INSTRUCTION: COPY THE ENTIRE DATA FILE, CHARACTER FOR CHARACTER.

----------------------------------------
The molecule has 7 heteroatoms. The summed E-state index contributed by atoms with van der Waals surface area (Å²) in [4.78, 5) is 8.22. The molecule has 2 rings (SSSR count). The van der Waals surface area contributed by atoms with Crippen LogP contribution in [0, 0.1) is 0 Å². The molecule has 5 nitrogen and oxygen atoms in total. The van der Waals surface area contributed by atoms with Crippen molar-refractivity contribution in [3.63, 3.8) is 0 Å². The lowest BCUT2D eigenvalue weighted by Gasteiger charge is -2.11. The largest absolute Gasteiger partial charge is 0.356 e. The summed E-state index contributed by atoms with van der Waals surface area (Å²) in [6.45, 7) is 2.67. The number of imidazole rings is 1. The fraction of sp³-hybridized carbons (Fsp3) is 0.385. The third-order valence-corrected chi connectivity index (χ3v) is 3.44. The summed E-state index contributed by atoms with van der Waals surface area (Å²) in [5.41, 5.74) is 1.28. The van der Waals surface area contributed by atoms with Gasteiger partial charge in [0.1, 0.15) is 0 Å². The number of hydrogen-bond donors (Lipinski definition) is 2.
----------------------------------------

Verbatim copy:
The molecule has 7 heteroatoms. The summed E-state index contributed by atoms with van der Waals surface area (Å²) in [4.78, 5) is 8.22. The molecule has 2 rings (SSSR count). The van der Waals surface area contributed by atoms with Crippen LogP contribution in [0, 0.1) is 0 Å². The molecule has 5 nitrogen and oxygen atoms in total. The van der Waals surface area contributed by atoms with Crippen molar-refractivity contribution in [3.63, 3.8) is 0 Å². The lowest BCUT2D eigenvalue weighted by Gasteiger charge is -2.11. The largest absolute Gasteiger partial charge is 0.356 e. The summed E-state index contributed by atoms with van der Waals surface area (Å²) in [6.45, 7) is 2.67. The number of imidazole rings is 1. The fraction of sp³-hybridized carbons (Fsp3) is 0.385. The third-order valence-corrected chi connectivity index (χ3v) is 3.44. The summed E-state index contributed by atoms with van der Waals surface area (Å²) in [5.41, 5.74) is 1.28. The van der Waals surface area contributed by atoms with Gasteiger partial charge in [0.1, 0.15) is 0 Å². The number of hydrogen-bond donors (Lipinski definition) is 2.